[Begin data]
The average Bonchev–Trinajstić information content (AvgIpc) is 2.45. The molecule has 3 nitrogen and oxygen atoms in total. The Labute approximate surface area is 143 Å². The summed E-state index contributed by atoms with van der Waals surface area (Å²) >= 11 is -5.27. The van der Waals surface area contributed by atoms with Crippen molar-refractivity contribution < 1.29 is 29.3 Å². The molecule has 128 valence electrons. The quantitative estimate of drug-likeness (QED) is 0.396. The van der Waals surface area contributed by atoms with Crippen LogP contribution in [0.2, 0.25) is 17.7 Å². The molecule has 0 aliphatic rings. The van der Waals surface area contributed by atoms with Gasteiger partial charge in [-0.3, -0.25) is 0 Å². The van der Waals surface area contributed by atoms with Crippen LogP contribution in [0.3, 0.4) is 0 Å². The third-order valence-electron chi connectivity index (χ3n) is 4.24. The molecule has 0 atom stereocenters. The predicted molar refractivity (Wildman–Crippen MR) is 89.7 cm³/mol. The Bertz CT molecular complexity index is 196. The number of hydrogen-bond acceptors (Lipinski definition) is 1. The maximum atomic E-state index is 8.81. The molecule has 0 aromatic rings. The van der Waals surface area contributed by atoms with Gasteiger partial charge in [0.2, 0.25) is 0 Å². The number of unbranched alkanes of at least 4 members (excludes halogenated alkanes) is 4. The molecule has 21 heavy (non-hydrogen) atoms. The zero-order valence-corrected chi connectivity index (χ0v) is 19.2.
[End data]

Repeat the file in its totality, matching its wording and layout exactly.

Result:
The average Bonchev–Trinajstić information content (AvgIpc) is 2.45. The molecule has 3 nitrogen and oxygen atoms in total. The Labute approximate surface area is 143 Å². The summed E-state index contributed by atoms with van der Waals surface area (Å²) >= 11 is -5.27. The van der Waals surface area contributed by atoms with Crippen molar-refractivity contribution < 1.29 is 29.3 Å². The molecule has 128 valence electrons. The quantitative estimate of drug-likeness (QED) is 0.396. The van der Waals surface area contributed by atoms with Crippen LogP contribution in [0.2, 0.25) is 17.7 Å². The molecule has 0 aliphatic rings. The van der Waals surface area contributed by atoms with Gasteiger partial charge in [-0.3, -0.25) is 0 Å². The van der Waals surface area contributed by atoms with Crippen LogP contribution in [0.3, 0.4) is 0 Å². The third-order valence-electron chi connectivity index (χ3n) is 4.24. The molecule has 0 atom stereocenters. The predicted molar refractivity (Wildman–Crippen MR) is 89.7 cm³/mol. The Bertz CT molecular complexity index is 196. The number of hydrogen-bond acceptors (Lipinski definition) is 1. The maximum atomic E-state index is 8.81. The molecule has 0 aromatic rings. The van der Waals surface area contributed by atoms with Gasteiger partial charge in [0.2, 0.25) is 0 Å². The number of unbranched alkanes of at least 4 members (excludes halogenated alkanes) is 4. The molecule has 21 heavy (non-hydrogen) atoms. The zero-order valence-corrected chi connectivity index (χ0v) is 19.2.